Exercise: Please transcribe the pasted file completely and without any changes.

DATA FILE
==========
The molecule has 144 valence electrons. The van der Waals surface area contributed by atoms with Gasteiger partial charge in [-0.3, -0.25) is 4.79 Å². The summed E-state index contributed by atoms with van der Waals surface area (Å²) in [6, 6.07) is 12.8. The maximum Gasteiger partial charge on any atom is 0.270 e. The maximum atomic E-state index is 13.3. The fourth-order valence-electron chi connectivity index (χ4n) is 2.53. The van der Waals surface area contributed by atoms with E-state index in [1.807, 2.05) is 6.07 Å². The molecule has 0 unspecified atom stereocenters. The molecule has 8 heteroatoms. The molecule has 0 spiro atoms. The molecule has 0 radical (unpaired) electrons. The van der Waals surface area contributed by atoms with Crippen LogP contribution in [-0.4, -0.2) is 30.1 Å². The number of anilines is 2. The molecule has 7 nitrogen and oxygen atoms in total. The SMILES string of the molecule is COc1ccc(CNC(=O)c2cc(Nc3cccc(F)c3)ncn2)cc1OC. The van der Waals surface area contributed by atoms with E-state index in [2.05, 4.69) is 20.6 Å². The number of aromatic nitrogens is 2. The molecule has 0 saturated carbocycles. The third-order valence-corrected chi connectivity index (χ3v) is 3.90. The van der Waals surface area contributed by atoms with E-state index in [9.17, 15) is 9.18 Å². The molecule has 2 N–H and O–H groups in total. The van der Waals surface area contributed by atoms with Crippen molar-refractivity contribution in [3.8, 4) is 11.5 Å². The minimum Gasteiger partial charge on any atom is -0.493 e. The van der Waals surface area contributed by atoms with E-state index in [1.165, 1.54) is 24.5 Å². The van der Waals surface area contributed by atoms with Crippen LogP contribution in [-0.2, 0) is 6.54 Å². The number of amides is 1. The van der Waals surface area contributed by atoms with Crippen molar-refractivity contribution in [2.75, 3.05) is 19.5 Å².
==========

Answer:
The molecule has 144 valence electrons. The van der Waals surface area contributed by atoms with Gasteiger partial charge in [-0.3, -0.25) is 4.79 Å². The summed E-state index contributed by atoms with van der Waals surface area (Å²) in [6, 6.07) is 12.8. The maximum Gasteiger partial charge on any atom is 0.270 e. The maximum atomic E-state index is 13.3. The fourth-order valence-electron chi connectivity index (χ4n) is 2.53. The van der Waals surface area contributed by atoms with E-state index in [1.807, 2.05) is 6.07 Å². The molecule has 0 unspecified atom stereocenters. The molecule has 8 heteroatoms. The molecule has 0 spiro atoms. The molecule has 0 radical (unpaired) electrons. The van der Waals surface area contributed by atoms with Crippen LogP contribution in [-0.4, -0.2) is 30.1 Å². The number of anilines is 2. The molecule has 7 nitrogen and oxygen atoms in total. The SMILES string of the molecule is COc1ccc(CNC(=O)c2cc(Nc3cccc(F)c3)ncn2)cc1OC. The van der Waals surface area contributed by atoms with E-state index in [2.05, 4.69) is 20.6 Å². The number of aromatic nitrogens is 2. The molecule has 0 saturated carbocycles. The third-order valence-corrected chi connectivity index (χ3v) is 3.90. The van der Waals surface area contributed by atoms with E-state index in [9.17, 15) is 9.18 Å². The molecule has 2 N–H and O–H groups in total. The van der Waals surface area contributed by atoms with Crippen molar-refractivity contribution in [3.8, 4) is 11.5 Å². The minimum Gasteiger partial charge on any atom is -0.493 e. The van der Waals surface area contributed by atoms with E-state index in [1.165, 1.54) is 24.5 Å². The van der Waals surface area contributed by atoms with Crippen LogP contribution in [-0.2, 0) is 6.54 Å². The number of amides is 1. The van der Waals surface area contributed by atoms with Crippen molar-refractivity contribution in [2.75, 3.05) is 19.5 Å².